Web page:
So how many reviews do you need to see an increase in sales? It is probably less than you might think. The Siegel study found that “initial reviews,” that is reviews featured on the first page have the most significant impact on purchasing decisions. Nearly all of the increase in purchase likelihood occurs within the first ten reviews a customer reads, but the first five reviews drive the bulk of this increase. However, having more reviews can improve other important factors like the average star rating of a product.
The average star rating provides a quick snapshot of a product’s reviews without having to take written content into account. Many consumers begin their search for products with a specific score in mind, especially if the website includes a star rating search filter. However, having a five-star rating does not guarantee a consumer will choose your product. The Spiegel study found that purchase likelihood typically peaks in the 4.0-4.7 star range, and begins decreasing as ratings approach 5.0. Consumers tend to see products rated five stars as “too good to be true.” They may even believe that negative reviews have been removed or changed to achieve a desirable rating, affecting a company’s credibility.
The presence of negative reviews is actually a positive for a consumer. According to the Spiegel study, 82 percent of shoppers specifically seek out negative reviews to verify the authenticity of positive reviews. Negative reviews increase the credibility of the product and the company in the eyes of the consumer.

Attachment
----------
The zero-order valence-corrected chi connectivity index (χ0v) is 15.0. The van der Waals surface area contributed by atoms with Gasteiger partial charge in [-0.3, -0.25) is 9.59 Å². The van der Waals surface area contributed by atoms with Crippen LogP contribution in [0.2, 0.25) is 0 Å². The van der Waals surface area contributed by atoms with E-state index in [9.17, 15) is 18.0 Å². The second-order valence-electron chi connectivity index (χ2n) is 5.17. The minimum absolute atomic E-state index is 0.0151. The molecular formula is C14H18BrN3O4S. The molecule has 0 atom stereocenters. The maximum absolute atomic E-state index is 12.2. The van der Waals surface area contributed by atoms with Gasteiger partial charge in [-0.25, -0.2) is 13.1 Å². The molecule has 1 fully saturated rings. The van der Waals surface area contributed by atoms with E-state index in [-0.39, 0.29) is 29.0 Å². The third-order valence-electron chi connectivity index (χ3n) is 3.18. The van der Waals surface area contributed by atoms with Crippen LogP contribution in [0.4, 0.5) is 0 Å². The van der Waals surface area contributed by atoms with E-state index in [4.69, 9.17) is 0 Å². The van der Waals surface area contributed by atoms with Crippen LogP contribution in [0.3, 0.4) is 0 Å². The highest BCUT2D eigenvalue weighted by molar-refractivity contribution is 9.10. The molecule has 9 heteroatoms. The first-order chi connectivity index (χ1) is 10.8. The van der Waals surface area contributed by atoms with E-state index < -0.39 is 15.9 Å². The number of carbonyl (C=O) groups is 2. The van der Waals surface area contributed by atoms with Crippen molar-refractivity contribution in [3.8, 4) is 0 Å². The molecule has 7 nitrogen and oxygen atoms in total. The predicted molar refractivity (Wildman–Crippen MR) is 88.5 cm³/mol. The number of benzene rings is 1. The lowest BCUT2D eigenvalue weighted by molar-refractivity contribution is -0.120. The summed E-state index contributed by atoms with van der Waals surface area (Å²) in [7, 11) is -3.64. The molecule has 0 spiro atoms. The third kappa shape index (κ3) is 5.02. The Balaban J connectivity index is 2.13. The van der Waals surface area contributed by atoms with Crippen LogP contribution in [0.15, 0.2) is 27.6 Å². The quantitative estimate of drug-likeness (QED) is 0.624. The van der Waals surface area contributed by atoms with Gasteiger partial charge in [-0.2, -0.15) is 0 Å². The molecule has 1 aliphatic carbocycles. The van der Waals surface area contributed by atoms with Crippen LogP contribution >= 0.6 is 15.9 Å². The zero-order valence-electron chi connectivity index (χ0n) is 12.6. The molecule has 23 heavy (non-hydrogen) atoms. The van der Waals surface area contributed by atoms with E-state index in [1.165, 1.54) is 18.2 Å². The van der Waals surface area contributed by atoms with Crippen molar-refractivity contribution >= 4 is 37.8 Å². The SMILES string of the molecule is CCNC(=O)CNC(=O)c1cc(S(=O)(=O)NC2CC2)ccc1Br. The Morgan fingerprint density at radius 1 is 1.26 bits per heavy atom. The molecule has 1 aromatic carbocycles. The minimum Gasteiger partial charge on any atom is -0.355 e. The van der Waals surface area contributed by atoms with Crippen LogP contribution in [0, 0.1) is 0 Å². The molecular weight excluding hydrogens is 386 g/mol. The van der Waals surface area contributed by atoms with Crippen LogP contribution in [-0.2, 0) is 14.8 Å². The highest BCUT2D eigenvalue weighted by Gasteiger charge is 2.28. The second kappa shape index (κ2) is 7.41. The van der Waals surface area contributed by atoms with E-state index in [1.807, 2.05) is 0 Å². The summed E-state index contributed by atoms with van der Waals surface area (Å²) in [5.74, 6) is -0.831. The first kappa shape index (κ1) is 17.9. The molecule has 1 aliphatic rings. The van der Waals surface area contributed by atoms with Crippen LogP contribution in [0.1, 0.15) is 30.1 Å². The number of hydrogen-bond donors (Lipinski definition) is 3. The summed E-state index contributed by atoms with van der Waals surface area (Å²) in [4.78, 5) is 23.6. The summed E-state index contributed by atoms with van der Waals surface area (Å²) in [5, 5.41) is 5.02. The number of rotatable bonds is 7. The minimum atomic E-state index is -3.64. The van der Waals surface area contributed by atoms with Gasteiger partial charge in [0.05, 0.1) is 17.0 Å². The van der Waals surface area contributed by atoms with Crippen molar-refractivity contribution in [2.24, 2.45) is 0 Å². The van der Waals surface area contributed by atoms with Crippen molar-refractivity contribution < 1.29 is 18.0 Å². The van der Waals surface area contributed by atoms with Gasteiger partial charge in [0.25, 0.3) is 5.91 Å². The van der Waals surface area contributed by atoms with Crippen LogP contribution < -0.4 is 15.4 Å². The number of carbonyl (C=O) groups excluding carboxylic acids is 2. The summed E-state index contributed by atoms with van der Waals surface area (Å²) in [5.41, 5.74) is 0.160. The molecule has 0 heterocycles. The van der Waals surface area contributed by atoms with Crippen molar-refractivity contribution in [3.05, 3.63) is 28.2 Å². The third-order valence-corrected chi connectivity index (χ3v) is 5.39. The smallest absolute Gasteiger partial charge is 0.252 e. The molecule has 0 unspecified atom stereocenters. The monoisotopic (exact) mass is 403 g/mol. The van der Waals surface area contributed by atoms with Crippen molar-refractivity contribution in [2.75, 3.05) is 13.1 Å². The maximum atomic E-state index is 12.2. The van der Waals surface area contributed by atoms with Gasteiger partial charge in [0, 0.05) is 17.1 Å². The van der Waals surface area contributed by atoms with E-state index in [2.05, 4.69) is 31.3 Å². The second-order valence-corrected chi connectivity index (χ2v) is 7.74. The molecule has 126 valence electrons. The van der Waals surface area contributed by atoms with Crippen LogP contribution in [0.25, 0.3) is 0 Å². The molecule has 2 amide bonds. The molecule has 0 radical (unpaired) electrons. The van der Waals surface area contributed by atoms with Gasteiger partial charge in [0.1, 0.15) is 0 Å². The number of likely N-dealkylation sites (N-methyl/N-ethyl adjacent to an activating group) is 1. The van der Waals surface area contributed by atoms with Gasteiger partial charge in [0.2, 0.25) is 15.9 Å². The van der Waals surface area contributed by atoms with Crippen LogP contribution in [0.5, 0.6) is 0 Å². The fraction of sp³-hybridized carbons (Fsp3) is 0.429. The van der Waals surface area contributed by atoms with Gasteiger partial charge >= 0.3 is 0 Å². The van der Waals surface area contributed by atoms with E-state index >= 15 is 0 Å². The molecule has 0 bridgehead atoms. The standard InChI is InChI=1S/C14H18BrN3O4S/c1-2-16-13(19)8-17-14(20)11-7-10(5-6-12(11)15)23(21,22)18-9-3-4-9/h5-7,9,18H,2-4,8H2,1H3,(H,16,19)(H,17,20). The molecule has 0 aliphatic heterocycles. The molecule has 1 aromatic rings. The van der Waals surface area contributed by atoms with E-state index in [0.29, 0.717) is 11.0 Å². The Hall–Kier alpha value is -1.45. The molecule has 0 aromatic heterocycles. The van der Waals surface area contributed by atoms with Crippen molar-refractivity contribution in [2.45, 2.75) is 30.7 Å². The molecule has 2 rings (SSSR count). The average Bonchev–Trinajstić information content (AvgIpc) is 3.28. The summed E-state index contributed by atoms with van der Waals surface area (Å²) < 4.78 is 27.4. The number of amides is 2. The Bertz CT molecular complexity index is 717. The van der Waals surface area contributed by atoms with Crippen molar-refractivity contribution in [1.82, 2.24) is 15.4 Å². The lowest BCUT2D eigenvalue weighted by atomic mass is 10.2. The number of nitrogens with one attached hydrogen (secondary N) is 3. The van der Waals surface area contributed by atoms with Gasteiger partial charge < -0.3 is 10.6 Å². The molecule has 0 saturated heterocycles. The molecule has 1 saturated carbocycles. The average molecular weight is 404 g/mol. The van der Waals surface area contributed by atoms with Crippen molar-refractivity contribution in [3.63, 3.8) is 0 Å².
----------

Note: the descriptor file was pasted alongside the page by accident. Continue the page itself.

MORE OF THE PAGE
A customer interacting with negative reviews will also spend an average of four times longer on a website than one without negative reviews. Overall the presence of negative reviews actually increases the products conversion rate by 67 percent.
Customer reviews can also help your search engine optimization (SEO) by creating long tail keywords that you may not have thought to include.
For example, let’s return to our target customer scenario. Your potential customer searches for the product they are looking for. They enter “really comfortable winter boots.” Did your product appear in the search? If your product page for winter boots does not include reviews, maybe not. Now, let’s say your page includes reviews. A customer who has reviewed your winter boots called them “really comfortable.” Now your page for winter boots includes the phrase “really comfortable.” Your product’s likelihood of appearing in the search results has just increased.
So, how can you use reviews to your best advantage?
The first five reviews that a customer reads have the most significant impact on their purchase decision. Your products, especially higher-priced items, should have a baseline of five reviews to capitalize on the increased conversion rate.